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Reducing the Statistical Distribution Error in Gridded Precipitation Data for the Tibetan Plateau
Jiapei Ma, Hongyi Li, Jian Wang, Xiaohua Hao, Donghang Shao, Haike Lei
Journal of Hydrometeorology, Volume 21, Issue 11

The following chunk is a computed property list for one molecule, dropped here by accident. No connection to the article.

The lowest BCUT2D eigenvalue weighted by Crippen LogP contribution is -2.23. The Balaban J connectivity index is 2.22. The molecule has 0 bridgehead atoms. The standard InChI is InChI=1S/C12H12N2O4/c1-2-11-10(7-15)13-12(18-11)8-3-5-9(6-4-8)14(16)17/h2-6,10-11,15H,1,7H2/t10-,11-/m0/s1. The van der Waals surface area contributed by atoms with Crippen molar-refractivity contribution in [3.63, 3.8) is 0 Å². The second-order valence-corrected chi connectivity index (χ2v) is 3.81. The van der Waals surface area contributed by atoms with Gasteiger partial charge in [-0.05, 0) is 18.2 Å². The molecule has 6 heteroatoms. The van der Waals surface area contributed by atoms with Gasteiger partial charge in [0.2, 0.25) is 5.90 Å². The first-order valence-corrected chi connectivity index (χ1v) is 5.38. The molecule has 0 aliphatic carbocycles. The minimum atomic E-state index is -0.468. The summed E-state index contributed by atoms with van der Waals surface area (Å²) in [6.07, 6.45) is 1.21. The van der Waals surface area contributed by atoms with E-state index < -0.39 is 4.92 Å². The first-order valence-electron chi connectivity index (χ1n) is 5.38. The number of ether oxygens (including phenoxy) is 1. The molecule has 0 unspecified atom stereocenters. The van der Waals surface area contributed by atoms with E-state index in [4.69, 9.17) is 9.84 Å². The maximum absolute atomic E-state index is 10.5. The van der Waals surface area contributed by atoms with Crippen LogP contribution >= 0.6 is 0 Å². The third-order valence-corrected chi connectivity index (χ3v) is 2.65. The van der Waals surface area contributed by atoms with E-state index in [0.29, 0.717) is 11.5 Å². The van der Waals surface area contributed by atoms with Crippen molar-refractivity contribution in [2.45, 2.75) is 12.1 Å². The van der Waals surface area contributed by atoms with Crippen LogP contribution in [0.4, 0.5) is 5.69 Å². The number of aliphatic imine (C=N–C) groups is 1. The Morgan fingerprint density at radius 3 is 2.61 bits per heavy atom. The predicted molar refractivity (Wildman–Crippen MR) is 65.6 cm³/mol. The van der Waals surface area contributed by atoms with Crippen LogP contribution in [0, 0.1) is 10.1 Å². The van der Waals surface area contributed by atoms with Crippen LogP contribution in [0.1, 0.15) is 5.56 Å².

Abstract Gridded precipitation data are very important for hydrological and meteorological studies. However, gridded precipitation can exhibit significant statistical bias that needs to be corrected before application, especially in regions where high wind speeds, frequent snowfall, and sparse observation networks can induce significant uncertainties in the final gridded datasets. In this paper, we present a method for the production of gridded precipitation on the Tibetan Plateau (TP). This method reduces the statistical distribution error by correcting for wind-induced undercatch and optimizing the interpolation method. A gridded precipitation product constructed by this method was compared with previous products on the TP. The results show that undercatch correction is necessary for station data, which can reduce the distributional error by 30% at most. A thin-plate splines interpolation algorithm considering altitude as a covariate is helpful to reduce the statistical distributional error in general. Our method effectively inhibits the smoothing effect in gridded precipitation, and compared to previous products, results in a higher mean value, larger 98th percentile, and greater temporal variance. This study can help to improve the quality of gridded precipitation over the TP.